Tiny shell beads of Olivellaa Pacific
coast marine snailwere strung into necklaces or used
as ornaments on clothing. TARL collections
Sandals of yucca fiber were found by the hundreds
in the cave. To Cosgrove, their incredible numbers suggested
they were left by pilgrims bringing offerings. Most if not all of the sandals at the site were of the "scuffer toe" variety, which cover only the ball of the foot and were primarily for running. TARL collections
Unique in the southwest, this finely crafted turquoise armband was likely
placed at the cave as an offering
Cut-shell necklaces or bracelets were found in quantity. TARL collections.
An unusual necklace made of cut sections of fossil crinoid, a marine invertebrate
Bracelet or armband cut from the shell of Glycymeris,
a marine mollusc of the Pacific/Baja coast.
Necklaces such as these were made of shell cut with a chipped stone burin
or other sharp-edged tool. TARL collections.
Exotic black glass, or obsidian, was flaked
and then polished in the shape of cruciforms. Another example
of these curious objects was found in a room at Firecracker
Pueblo dating to about A. D. 1450. Four-pointed stars, thought to symbolize Venus twins, are abundantly featured in petroglyphs and rock paintings in the late Pueblo period.
Tubular beads made of shell of the vermetid snail, a marine gastropod about the diameter of a pencil. These shells likely came via Casas Grandes in Chihuahua. TARL collections.
"Apron" of twined fiber cording was typically worn tied around the waist by women.
Cactus barbs embedded in the sole of this
sandal may attest to treks through spiny underbrushor
may simply be the work of packrats who brought hundreds of
barbs into the cave. TARL collections.
The base of a coiled basket of yucca fibers. TARL collections.
A yucca- or sotol-cane "fire-hearth" with drill holes for fire-starting.
A small piece of cane or wood would have been rapidly twisted in one of the holes causing intense friction and gradual buildup of heat.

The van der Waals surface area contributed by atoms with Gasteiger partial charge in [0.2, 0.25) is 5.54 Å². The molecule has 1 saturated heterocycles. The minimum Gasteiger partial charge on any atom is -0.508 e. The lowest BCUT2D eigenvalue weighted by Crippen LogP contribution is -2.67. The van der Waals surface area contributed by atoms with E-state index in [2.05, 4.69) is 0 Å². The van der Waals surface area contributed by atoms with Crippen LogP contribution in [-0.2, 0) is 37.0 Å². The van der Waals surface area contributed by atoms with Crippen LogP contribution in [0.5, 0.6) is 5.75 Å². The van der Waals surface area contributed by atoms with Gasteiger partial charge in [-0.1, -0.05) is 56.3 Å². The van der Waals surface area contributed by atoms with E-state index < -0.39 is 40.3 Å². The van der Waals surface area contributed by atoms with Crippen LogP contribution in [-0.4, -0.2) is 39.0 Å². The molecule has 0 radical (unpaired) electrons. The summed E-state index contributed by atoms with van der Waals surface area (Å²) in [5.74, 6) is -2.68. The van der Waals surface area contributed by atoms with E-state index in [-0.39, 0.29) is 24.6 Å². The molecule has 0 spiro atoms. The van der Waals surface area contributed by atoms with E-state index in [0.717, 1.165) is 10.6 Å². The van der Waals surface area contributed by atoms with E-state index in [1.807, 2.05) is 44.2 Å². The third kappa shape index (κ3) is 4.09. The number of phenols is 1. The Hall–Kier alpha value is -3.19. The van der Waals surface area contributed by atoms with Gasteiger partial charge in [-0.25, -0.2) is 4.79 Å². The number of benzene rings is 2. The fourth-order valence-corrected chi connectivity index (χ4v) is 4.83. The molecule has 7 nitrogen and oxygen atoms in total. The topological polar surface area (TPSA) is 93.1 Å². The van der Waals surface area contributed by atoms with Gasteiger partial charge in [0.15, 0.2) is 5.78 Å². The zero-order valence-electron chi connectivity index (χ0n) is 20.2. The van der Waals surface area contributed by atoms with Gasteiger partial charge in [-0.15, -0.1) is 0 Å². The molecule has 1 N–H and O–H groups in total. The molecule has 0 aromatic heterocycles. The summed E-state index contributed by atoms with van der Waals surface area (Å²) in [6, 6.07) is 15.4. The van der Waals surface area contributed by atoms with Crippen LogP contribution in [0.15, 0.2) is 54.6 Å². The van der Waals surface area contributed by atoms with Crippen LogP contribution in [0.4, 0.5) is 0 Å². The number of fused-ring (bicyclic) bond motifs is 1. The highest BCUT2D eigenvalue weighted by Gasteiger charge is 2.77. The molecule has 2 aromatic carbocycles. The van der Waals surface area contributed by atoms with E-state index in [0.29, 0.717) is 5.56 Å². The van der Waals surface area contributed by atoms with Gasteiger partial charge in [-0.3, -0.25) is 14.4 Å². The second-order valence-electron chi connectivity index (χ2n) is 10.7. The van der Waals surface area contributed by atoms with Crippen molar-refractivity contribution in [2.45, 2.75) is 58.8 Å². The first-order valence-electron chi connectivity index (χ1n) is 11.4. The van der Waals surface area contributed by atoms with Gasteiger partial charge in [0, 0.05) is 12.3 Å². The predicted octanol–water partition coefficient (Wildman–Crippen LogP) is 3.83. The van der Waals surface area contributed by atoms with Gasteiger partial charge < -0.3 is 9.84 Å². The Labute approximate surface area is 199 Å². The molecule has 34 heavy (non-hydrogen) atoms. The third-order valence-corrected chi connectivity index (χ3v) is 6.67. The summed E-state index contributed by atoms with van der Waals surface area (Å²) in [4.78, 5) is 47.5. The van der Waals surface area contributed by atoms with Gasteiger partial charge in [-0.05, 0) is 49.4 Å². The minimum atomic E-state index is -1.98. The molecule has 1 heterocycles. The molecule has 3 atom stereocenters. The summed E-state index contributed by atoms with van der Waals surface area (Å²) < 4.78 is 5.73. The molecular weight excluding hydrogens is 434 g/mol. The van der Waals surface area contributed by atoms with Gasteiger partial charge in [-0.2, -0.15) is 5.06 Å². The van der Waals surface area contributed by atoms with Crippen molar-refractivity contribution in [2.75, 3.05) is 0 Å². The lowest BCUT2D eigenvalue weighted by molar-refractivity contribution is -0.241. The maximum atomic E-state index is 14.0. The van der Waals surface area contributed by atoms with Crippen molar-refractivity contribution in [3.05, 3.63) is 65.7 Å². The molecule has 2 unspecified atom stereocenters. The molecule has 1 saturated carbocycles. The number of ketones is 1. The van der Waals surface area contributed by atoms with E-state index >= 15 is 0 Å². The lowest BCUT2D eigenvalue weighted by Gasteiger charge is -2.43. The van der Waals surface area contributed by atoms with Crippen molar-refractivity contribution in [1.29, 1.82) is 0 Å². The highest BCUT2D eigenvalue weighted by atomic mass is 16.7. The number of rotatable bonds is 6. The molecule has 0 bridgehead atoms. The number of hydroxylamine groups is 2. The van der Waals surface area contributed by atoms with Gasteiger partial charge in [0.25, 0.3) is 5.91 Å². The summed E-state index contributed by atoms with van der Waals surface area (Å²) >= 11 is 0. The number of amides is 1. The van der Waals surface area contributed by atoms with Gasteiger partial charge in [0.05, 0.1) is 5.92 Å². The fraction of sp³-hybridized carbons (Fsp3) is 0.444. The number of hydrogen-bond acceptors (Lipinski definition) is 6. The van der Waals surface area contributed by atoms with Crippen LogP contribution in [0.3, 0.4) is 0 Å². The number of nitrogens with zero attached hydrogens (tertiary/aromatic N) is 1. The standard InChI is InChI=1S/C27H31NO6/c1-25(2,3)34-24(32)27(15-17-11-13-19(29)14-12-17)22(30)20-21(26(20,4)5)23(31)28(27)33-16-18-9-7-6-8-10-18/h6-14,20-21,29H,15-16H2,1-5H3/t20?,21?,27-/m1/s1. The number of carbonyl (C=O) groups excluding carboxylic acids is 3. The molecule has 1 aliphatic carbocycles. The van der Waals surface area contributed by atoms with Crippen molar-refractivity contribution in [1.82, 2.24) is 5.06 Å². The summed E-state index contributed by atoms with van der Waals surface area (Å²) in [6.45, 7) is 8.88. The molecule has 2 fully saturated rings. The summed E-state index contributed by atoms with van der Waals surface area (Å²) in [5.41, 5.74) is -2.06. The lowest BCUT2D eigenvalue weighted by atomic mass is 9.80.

Once a spark was emitted, it would be caught in a wad of tinder such as dried grass, brought to flame,
and with added kindling and fuel, a fire would be made.
Examples of chipped-stone tools. The dart and arrow points found in the cave are
of types that can be correlated to archeologically identified
culture periods spanning thousands of years. TARL collections. Enlarge for additional specimens.
A remnant of a once-elaborate cape
or robe, this section of cording at one time was entwined
with feathers or bits of fur. The complete specimenyards
of twine holding long turkey feathers or perhaps lengths
of rabbit peltwould have been a warm outer garment
or perhaps was fit for a shaman's ceremonial attire. TARL collections.
Intricate knots in the cording of the cape,
as shown in this close-up view, would have held feathers or
fur. Traces of downy fuzz are still barely visible within
several of the tightly knotted loops. TARL collections.
Wooden bunts. These would have been hafted
to the end of a weapon to stun an animal, rather than kill
it. TARL collections.
Sacred Offerings amid the Refuse
It is not clearand indeed, will never
be sowhich items were placed in Ceremonial Cave as offerings
and which were merely the remains of daily life left behind
by much earlier visitors to the cave. The agents of destructionrodents
and human collectorsdisplaced artifacts from their original
context and damaged others, making it difficult today to interpret
their function and meaning. But we can make informed guesses
about the ceremonial objects, based on their rarity and similarity
with objects from other shrine caves.
Among the artifacts of Ceremonial Cave are a
finely crafted bracelet and pendants of semi-exotic (nonlocal)
stone and ornaments of shell from coastal areas hundreds of